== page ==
YouGov President, Peter Kellner, analyses the challenges facing the Chancellor after his Budget
If George Osborne were subject to a political rating, he would have been downgraded to BBB some months ago – and each B stands for a challenge that last week’s Budget was designed to address. Those challenges have been sharpened by the rows over his help-to-buy homes scheme and the predictions of future tax rises, for they speak to the very issues of fairness and competence that may well dominate the next general election.
YouGov’s latest survey for the Sunday Times suggests that, post-Budget, the Chancellor is still in a BBB-rated hole – but, for the moment, Labour is in a bigger one.
The Conservatives’ biggest image problem is that they are seen as the party of the rich, not ordinary voters – of former members of the Bullingdon Club, such as Osborne and Cameron, rather than regulars at the Bull and Bush. It’s one reason why up to one in six people who voted Tory in 2010 now say they would vote UKIP. These switchers tend to be older and less well-off than loyal Tories, and most of them are men. Hence the targeted Budget sweeteners, for parents, beer-drinkers, home-buyers and low-paid workers.
However, they have done him less good than he hoped. While an overwhelming majority, 89%, back the increased tax allowance, support for his other eye-catching measures is more muted, with 50% backing his plans to help home buyers, 41% the 1p cut in beer duty and 39% his childcare subsidy.
Overall, voters think the Budget has helped the rich far more than families on low and middle incomes. No wonder the Conservatives remained marooned on 30% in our latest poll, the first to be conducted after voters had a chance to digest the details of the Budget. Unless Osborne can fend off the Labour charge that Help-to-Buy will boost the fortunes of millionaire families, the Bullingdon problem will continue to impede a Tory revival.
After three years of austerity, Osborne cannot be surprised that his own ratings are bumping along the bottom. Following the Budget, as many as 63% say he is doing badly as Chancellor, only slightly better than last week’s 67%.
However, he can, and does, seek to deflect blame for causing the problems he is trying to solve. On this he is having mixed success. The bad news is that 53% blame the Government “a great deal” or “a fair amount” for missing its targets for growth and borrowing. The better news is that even more, 57%, blame Labour – and fully 67% blame conditions in the rest of Europe. If Osborne were in court, accused of grievous economic harm, the jury would view him not so much as a man with a spotless character as a dodgy defendant with two good alibis.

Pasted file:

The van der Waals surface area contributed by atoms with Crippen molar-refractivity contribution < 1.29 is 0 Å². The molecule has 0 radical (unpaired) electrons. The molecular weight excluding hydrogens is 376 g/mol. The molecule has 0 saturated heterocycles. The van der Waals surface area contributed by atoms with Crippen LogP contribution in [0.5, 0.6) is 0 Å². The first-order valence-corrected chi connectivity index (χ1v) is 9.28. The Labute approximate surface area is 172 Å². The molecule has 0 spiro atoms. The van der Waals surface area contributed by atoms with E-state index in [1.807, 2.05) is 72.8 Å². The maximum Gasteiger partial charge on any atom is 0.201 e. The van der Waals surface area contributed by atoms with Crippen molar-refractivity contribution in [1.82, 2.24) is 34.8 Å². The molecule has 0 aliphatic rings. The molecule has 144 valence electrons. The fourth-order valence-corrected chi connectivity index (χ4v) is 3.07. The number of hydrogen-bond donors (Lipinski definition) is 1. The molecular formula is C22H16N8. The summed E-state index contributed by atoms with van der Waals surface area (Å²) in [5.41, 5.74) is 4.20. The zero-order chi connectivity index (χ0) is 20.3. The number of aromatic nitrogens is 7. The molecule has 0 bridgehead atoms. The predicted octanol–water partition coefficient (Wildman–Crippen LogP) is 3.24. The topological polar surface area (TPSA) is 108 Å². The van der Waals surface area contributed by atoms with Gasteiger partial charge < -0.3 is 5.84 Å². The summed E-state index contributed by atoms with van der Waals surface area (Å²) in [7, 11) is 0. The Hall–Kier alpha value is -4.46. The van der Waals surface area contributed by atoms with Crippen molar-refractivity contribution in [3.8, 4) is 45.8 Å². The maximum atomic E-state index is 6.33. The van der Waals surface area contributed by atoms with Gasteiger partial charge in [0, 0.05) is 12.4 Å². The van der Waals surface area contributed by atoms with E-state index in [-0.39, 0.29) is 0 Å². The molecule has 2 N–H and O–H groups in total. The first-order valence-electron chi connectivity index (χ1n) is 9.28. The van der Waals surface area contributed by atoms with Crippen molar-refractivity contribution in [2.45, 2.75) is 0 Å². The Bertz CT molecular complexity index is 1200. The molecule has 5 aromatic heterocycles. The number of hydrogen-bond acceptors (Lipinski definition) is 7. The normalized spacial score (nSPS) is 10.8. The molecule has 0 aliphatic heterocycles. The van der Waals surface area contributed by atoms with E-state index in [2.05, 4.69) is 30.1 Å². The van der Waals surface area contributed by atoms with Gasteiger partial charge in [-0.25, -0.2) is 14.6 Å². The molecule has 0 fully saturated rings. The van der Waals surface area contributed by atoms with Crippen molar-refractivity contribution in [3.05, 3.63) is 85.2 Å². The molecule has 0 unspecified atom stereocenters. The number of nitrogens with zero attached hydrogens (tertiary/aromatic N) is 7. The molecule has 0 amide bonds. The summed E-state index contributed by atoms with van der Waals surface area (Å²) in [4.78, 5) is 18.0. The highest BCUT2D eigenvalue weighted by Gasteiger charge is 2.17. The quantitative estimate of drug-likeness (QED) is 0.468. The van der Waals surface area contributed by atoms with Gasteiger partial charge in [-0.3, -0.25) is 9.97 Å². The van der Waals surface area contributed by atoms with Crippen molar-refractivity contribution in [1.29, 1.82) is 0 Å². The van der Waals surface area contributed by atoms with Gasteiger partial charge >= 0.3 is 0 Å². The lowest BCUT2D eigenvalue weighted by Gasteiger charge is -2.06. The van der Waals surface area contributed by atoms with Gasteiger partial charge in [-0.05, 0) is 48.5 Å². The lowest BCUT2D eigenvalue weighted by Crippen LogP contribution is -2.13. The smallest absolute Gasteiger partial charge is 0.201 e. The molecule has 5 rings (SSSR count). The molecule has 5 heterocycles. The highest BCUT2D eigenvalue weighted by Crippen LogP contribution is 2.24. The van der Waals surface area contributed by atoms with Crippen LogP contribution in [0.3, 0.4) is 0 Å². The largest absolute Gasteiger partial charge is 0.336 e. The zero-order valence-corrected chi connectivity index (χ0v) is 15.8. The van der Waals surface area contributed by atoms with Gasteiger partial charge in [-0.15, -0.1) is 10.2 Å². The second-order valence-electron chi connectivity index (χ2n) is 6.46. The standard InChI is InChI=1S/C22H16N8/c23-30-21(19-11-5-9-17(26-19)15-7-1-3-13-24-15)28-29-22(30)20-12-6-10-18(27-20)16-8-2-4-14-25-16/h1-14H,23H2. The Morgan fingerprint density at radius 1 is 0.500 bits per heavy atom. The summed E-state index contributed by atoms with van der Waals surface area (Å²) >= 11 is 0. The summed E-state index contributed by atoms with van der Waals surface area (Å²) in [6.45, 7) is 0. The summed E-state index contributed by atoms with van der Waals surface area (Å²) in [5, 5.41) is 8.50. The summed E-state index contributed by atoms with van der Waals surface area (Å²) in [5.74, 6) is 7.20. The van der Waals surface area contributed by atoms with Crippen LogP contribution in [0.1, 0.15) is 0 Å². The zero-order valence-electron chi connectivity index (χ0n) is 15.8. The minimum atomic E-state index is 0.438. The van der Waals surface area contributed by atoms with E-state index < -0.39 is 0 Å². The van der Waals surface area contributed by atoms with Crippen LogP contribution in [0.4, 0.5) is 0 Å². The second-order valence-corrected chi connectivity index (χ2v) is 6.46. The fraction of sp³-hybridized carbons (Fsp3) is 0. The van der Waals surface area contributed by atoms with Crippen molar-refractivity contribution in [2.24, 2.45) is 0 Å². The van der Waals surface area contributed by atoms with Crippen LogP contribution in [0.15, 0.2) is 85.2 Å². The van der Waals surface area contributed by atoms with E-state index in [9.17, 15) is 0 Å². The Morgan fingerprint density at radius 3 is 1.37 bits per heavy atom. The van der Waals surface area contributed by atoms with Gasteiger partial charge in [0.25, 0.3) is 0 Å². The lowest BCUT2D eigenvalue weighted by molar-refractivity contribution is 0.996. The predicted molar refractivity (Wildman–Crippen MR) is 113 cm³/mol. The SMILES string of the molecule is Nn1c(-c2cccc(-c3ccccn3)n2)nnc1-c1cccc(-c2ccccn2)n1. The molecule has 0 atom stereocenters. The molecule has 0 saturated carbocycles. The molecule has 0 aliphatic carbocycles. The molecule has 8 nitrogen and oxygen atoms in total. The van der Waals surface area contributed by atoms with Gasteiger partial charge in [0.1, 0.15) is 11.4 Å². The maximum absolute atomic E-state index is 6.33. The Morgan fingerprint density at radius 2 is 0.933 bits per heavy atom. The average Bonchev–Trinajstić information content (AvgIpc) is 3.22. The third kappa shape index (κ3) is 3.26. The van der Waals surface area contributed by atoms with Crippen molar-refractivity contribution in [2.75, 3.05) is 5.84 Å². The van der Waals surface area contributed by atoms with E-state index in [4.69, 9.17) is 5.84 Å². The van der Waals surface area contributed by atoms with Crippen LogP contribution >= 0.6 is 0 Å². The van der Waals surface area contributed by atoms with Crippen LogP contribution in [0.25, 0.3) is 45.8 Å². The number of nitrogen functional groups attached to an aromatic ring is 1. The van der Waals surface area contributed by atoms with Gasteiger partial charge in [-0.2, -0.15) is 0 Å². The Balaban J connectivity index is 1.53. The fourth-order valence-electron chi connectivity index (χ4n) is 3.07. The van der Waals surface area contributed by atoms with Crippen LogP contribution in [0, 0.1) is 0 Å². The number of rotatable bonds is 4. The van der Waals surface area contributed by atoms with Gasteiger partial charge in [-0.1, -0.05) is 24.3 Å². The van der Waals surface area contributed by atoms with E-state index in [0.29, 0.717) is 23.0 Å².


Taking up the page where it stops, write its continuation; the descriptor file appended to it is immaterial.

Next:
The big question is whether voters will feel the same in two years’ time. There are scant signs that Europe’s economy will revive any time soon; that may give the Chancellor some political cover if Britain’s growth continues to falter.
At some point, if the economy fails to pick up, voters are likely to blame Gordon Brown’s government less and David Cameron’s government more. If that happens before May 2015, the Tories risk going into the next election being seen as both mean and incompetent.
3. Plan B
Last week’s Budget has done little to persuade voters that Plan A is working, Just 24% think the Government’s policies have either started to work (9%) or will do so “fairly soon” (15%).
Would Cameron and the Tories benefit if the Government changed direction and/or Chancellor? More people, 41%, would like a new, growth-oriented strategy, than want to stick to its current commitment to reducing the deficit (32%). And by 46%-27%, voters want Cameron to sack Osborne.
It’s clear that confidence in the present Chancellor is low and that last week’s Budget has made little difference; but the clamour for change is not as loud as ministers might have feared or the opposition hoped. Besides, Cameron has repeatedly stressed his commitment both to the man and the measures, so he can change neither his Chancellor nor his strategy without calling his own judgement into question.
Politically the Prime Minister has little choice but to adopt Churchill’s approach during the darkest days of the Second World War and KBO – keep buggering on – and augment it with KBL – keep blaming Labour.
An edited version of this commentary appeared in the Sunday Times